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The 5 Best Smart Home Hubs (That Aren’t Wink)

A Hubitat Hub, USB stick, and Box in a living room.

Every smart home needs a brain—a single unit that can tie all the smart devices together and provide a single source of control. Choosing a smart home hub can be difficult. Whatever you choose opens up some possibilities, and closes others. Knowing what kind of smart home features you need will help narrow down your choices. Here are five great options.

Update, 05/07/20: We originally published this article without a Wink recommendation because we were already unwilling to recommend Wink Hubs. Recently, Wink announced it will add a mandatory subscription starting May 13th. The smart hubs we recommend below don’t require a subscription. While Control4 and Abode do offer subscriptions, they are optional.

The original article is left intact below.

What to Look For in a Smart Home Hub

The main benefit of a smart home hub is centralization. With a hub, you can buy smart devices from several different manufacturers and link them all into one cohesive whole. Of course, you may not even need a true smart home hub—Google and Alexa have done more to unify smart home devices than most hubs have in the past few years.

But hubs may also provide additional benefits like advanced automation, local processing without the cloud, and in some cases, less congestion for your network. However, smart home hubs are often more challenging to learn and use than a voice assistant’s app.

If those benefits sound worth the extra effort, then you’ll want to keep in mind a few things when purchasing a smart hub:

  • Connection Type: Some smart home hubs only allow wired connections, some only allow Wi-Fi connections, and some offer both. You’ll want to pay attention to which the hub you’re looking at supports. Wired connections are faster, but you’ll need space and an open spot on your router to connect your hub.
  • Protocol Support: Most smart home gadgets support a small number of protocols: typically Z-Wave, Zigbee, Wi-Fi, and Bluetooth. If your smart hub only supports ZigBee, then you can’t use Z-Wave gadgets. Keep that in mind as you choose a path. Other hubs only support a proprietary protocol, which means you’re limited to devices that specifically support that hub.
  • Local or Cloud Processing: Some hubs are barely more than a basic circuit board with no real intelligence at all. Instead, the hub offloads all the work to the cloud. But that’s slower, and if your internet goes down, so does the hub. Some hubs handle everything locally, but they typically have a higher learning curve.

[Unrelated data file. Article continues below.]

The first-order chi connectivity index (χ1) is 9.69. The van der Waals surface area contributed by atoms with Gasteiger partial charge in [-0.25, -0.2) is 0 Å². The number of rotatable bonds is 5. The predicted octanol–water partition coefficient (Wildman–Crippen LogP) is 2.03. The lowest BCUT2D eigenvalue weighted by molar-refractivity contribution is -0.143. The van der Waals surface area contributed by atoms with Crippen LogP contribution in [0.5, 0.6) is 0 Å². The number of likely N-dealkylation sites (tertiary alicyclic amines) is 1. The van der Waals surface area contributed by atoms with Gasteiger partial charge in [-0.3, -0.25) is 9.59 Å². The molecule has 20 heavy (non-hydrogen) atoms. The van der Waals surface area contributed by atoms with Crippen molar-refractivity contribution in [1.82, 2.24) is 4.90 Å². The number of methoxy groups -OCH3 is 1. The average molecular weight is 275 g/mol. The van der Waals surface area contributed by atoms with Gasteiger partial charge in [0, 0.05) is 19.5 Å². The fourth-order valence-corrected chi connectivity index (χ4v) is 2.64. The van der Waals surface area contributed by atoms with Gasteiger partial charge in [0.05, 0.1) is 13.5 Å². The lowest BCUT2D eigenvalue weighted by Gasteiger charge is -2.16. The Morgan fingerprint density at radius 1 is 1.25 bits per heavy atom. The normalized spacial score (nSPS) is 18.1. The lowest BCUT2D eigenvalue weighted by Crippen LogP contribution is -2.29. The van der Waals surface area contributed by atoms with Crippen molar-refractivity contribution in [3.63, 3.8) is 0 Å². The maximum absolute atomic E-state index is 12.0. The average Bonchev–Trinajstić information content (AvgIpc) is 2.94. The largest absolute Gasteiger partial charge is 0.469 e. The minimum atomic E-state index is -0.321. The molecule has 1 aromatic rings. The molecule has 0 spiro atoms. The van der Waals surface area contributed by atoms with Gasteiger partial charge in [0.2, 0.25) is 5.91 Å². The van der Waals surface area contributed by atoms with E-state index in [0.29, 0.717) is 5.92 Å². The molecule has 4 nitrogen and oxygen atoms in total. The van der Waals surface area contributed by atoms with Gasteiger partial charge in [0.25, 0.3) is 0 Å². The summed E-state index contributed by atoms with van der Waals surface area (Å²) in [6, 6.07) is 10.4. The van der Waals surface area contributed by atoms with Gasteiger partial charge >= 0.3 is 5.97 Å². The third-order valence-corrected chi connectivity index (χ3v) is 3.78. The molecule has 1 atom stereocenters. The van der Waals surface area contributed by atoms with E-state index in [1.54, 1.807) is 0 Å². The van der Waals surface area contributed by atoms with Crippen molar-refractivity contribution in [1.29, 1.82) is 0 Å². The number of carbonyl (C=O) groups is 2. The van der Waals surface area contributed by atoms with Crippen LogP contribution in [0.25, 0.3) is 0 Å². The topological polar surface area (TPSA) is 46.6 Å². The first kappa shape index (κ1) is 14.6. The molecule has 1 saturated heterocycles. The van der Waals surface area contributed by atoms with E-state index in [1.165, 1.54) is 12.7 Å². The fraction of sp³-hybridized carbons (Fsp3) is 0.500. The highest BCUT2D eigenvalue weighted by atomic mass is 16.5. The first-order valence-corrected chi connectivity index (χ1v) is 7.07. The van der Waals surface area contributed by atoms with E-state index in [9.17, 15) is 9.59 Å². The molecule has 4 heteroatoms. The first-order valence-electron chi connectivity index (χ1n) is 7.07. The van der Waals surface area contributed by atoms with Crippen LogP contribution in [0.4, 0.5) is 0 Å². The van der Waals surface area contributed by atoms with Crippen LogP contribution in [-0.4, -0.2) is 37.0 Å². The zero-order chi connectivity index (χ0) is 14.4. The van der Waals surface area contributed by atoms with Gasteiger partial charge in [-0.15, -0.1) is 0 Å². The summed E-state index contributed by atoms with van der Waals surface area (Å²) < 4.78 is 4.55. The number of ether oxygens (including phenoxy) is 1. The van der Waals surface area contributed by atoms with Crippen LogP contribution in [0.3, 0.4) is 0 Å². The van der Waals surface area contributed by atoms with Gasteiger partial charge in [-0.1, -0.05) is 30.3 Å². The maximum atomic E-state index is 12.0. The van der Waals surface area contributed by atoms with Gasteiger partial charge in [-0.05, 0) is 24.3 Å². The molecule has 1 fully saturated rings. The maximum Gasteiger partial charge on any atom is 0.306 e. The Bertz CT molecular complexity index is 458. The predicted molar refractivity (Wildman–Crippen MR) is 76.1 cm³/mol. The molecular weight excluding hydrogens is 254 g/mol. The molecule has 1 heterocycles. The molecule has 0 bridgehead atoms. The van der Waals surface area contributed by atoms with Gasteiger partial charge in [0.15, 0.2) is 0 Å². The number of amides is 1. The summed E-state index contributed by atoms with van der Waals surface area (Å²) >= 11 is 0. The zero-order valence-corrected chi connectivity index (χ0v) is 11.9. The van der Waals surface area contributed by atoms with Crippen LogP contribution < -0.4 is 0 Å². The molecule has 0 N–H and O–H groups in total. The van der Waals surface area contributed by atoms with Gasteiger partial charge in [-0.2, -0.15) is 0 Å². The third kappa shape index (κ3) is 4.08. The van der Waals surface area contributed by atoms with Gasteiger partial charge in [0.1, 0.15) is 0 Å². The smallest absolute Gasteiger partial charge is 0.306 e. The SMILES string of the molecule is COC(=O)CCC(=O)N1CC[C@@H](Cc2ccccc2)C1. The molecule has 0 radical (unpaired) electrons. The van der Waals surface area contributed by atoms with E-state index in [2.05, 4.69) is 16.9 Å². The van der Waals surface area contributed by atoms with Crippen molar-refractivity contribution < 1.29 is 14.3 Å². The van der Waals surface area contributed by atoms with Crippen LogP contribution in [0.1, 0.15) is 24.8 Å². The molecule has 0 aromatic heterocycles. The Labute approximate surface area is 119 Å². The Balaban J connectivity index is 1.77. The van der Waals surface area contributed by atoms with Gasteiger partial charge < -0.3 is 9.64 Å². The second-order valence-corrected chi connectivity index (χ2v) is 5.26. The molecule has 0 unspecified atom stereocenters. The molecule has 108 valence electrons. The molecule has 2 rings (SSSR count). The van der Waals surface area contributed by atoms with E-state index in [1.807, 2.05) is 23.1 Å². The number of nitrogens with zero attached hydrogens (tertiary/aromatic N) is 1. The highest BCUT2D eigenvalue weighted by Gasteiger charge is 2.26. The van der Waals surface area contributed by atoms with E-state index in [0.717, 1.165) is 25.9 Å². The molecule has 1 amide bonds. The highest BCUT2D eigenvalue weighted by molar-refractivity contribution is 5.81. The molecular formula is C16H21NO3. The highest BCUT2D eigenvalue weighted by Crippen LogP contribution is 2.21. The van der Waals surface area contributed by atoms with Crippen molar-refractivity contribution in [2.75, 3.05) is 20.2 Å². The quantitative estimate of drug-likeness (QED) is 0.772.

• App or Dashboard Support: You’ll need some way to interact with your smart home. Most hubs provide an app you can use on your phone or tablet. Others support a dashboard concept you can access through a web browser. And a few offer both. Pick what’s more comfortable for you.

Recently, Amazon, Google, and ZigBee announced a new working group called Project Connected Home over IP, with the goal of simplifying some of the choices above. The idea is to create a unifying standard that manufacturers can rely on to make smart devices work nearly anywhere and with any hub (that support the standard).

But right now, it’s a concept and promise at best, and if they do pull it off, the companies say your existing smart stuff will continue to work as-is. You shouldn’t worry too much about the changes that may or may not come because of this, but it’s still something worth considering when looking at smart home hubs.

There’s something for nearly every preference below. Your hub pick will inform your smart gadget options heavily, so pick the one that suits your needs and supports the devices you want the most.

Best Overall: Samsung SmartThings

A white Samsung SmartThings hub

Samsung’s SmartThings platform is a good entry point for anyone new to smart homes. It has an approachable interface, apps for both Android and iOS, and supports relatively complex routines for automation. It’s a cloud-based smart hub, with some support for local controls.

You can connect the hub over Wi-Fi or through ethernet, which is helpful for flexible placement options. The hub supports Z-Wave, ZigBee, and several third-party solutions like Philips Hue and Schlage, Alexa, and Google Assistant.

Best Overall

SAMSUNG GP-U999SJVLGDA 3rd Generation SmartThings Hub, White

Samsung's SmartThings has one of the easiest to learn interfaces on the market currently, It supports ZigBee, Z-Wave, and Wi-Fi devices, along with routines and some local controls.

Advanced Automations: Hubitat Elevation

A Hubitat Elevation hub, with a green house logo on top.

If you’re willing to put in a little more time and effort into the learning process, the Hubitat smart hub is a rewarding choice. While not as approachable as SmartThings, Hubitat’s automation is much more advanced and capable. You can specify scenarios like “Because you walked into the bedroom, and it’s after 9 pm, and it’s cold tonight, and the heat isn’t on, the lights should be activated and dimmed, and the electric blanket should be turned on.”